US Open 2022: Hijikata reflects on relentless Rafa, electric atmosphere
Australian wildcard Rinky Hijikata admits he feels both disappointed and proud after gallantly pushing world No.3 Rafael Nadal to four sets in his Grand Slam debut.
As far as Grand Slam main-draw debuts come, perhaps none have ever been bigger than what Rinky Hijikata experienced at the US Open.
The 21-year-old Aussie entered Arthur Ashe Stadium – the world’s biggest tennis stadium, in New York – to face Rafael Nadal, one of the greatest players to have ever played the game.
And while he hinted before the tournament at his excitement to face the legendary Spaniard, a little part of him found the stage slightly daunting – as you would imagine any debutant would.
“(Initially) I was pretty nervous, I think I whiffed about three backhand returns in that first game, which is not the best way to start the match,” Hijikata smiled.
“But I managed to put in a good service game and kind of get my teeth a little bit into the match, and once I did, then I think I was pretty comfortable out there.
“I’ve always said I love playing on the big courts, and there’s no better court to play on, really, than Arthur Ashe Stadium.
“I loved every minute; the crowd was electric. It was crazy; it’s probably the loudest atmosphere I’ve ever played in by far. And it was a lot of fun.”
In front of approximately 20,000 fans, Hijikata rose to the occasion and snatched the first set from Nadal, a 22-time Grand Slam champion who this year won the Australian Open and Roland Garros titles.
But Nadal, as he so often does, raised his level in response, and to a place the Sydneysider could not match.
After a thoroughly entertaining three-hour-plus tussle, Nadal extended his unblemished Grand Slam win-loss record in 2022 to 20-0.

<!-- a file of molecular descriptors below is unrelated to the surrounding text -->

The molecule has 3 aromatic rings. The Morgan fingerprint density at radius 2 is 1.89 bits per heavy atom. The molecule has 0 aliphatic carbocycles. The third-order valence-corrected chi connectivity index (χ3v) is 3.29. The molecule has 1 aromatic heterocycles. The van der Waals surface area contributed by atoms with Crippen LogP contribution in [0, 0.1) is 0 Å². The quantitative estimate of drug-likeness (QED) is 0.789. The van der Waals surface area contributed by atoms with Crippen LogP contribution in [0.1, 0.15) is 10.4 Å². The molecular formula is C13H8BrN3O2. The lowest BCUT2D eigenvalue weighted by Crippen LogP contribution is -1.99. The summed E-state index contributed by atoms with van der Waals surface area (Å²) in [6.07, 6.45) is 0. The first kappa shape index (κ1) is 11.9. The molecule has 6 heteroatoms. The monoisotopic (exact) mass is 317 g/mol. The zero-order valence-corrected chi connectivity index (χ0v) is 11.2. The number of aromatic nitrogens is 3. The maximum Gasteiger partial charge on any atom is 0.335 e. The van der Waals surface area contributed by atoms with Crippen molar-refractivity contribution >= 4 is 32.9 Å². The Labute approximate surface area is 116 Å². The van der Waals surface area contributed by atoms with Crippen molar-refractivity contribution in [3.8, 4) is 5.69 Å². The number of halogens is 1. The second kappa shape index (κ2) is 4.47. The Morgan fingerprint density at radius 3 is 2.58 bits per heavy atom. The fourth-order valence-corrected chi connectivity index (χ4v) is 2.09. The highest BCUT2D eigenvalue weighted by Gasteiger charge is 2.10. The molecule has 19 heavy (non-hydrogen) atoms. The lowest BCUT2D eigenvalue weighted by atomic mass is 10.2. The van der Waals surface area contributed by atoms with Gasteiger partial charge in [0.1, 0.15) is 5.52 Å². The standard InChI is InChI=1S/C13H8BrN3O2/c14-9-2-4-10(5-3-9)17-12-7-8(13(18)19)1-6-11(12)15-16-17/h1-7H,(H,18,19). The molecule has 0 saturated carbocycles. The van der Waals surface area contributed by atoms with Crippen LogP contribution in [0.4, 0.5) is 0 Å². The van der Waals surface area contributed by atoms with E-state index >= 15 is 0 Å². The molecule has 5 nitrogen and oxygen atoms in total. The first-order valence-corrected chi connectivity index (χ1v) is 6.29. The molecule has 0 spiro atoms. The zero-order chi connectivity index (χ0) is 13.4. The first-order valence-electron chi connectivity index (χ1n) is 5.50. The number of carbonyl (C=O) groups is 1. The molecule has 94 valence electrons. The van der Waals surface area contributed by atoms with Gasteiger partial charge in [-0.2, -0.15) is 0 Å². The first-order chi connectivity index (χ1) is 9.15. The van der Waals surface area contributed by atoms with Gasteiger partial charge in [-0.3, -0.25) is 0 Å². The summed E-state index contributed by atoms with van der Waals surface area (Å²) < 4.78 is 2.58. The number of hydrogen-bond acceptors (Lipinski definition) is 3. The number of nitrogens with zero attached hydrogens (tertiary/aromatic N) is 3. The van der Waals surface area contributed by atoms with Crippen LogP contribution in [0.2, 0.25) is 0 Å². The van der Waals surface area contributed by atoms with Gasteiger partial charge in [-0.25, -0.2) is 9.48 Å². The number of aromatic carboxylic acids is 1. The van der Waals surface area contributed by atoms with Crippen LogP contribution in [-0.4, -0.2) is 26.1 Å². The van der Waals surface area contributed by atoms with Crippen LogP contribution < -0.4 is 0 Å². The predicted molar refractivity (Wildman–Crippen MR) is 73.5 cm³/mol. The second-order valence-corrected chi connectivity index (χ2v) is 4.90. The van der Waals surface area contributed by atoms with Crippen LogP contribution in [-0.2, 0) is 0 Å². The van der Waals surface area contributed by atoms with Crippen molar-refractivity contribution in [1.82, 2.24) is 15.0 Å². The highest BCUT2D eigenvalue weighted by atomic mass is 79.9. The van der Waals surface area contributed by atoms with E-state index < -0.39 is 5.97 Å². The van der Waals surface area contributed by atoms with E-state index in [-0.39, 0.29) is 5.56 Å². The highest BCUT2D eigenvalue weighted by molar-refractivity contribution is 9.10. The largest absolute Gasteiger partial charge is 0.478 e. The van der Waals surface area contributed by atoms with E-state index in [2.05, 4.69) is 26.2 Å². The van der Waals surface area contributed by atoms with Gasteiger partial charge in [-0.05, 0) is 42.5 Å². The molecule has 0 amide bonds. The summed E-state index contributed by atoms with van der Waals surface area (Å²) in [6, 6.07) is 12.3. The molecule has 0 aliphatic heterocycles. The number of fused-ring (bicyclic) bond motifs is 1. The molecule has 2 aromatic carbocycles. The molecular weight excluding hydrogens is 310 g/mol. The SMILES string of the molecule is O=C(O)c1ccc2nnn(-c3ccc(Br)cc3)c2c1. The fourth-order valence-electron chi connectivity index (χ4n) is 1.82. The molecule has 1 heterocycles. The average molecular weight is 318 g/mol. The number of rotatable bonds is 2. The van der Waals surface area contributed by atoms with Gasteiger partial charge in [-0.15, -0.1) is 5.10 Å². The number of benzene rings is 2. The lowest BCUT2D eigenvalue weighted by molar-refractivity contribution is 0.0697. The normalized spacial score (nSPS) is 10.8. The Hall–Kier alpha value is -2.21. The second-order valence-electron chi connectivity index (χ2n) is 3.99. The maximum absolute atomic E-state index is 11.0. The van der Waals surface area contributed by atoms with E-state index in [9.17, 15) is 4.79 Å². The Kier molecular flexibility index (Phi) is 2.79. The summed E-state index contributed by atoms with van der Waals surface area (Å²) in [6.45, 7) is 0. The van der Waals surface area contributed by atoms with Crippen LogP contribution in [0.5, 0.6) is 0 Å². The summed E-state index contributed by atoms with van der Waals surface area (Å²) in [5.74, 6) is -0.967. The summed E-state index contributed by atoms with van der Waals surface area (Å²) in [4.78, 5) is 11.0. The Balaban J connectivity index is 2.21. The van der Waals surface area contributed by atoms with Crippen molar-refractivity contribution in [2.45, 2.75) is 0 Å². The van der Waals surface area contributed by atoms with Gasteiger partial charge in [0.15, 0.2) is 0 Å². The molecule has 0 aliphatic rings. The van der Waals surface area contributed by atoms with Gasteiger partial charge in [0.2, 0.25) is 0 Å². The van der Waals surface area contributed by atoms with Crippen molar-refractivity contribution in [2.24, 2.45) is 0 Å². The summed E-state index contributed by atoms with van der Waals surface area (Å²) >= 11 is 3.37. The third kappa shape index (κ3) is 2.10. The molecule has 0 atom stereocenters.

“It’s not easy. These guys make it look easy, but it’s three hours of pretty gruelling tennis,” Hijikata said, following his 4-6 6-2 6-3 6-3 first-round defeat.
“I’ve got to be able to maintain for a longer period of time and that’s what I’ll go back and work on.
“I’m pretty proud of the way I competed out there. I just wanted represent myself and everyone back home in Sydney and everyone (at my college), so I gave it all I could. It wasn’t enough, but I left it all out there.
“I kind of thought that (I belong) going into the match, and I really did believe I was not going to try to go out there to just put on a good show and make up the numbers. I wanted to push him and try and win that match.
“And I think I proved that I could push players like that, and it’s just about trying to maintain that level.”
Hijikata, in his first full season on tour, has nearly halved his ranking since January, recently cracking the top 200.
One of his more notable results came at the ATP tournament in Los Cabos earlier this month, where he qualified for the main draw and ultimately fell to world No.1 Daniil Medvedev in the second round.
“You watch these guys on TV, but I hadn’t really hit with any of them too much. I’d never played anyone that good. So I kind of went in not really knowing anything in that match,” Hijikata said of the Medvedev encounter.
“This time around I felt like I had a little bit better idea of what to expect, how I needed to go about it and as much as I could I tried to implement what I learned there into this match.
“(Nadal is) one of the best competitors in the world, not just in tennis, but any sport. He’s relentless … Any time he steps on the court he’s going to give 150 per cent, and even 50 per cent of him healthy is a very, very tough task.
“(At the net) he just said, ‘Well played and I wish you the best in your career’, which was really nice from someone like that, someone who I’ve been watching since I was a little kid.”
But that little kid has grown up into a competitive beast himself.
And while many youngsters may have departed the court thrilled with their ability simply to keep the match relatively tight, Hijikata did not share such sentiments.
“Obviously I’m disappointed. I don’t like losing. It doesn’t matter who I’m playing. Not even in tennis, it could be anything, I don’t like losing. I’m not going to say I’m over the moon with losing that match,” he said.
“But I am proud of the performance I put in, and how I competed out there.”
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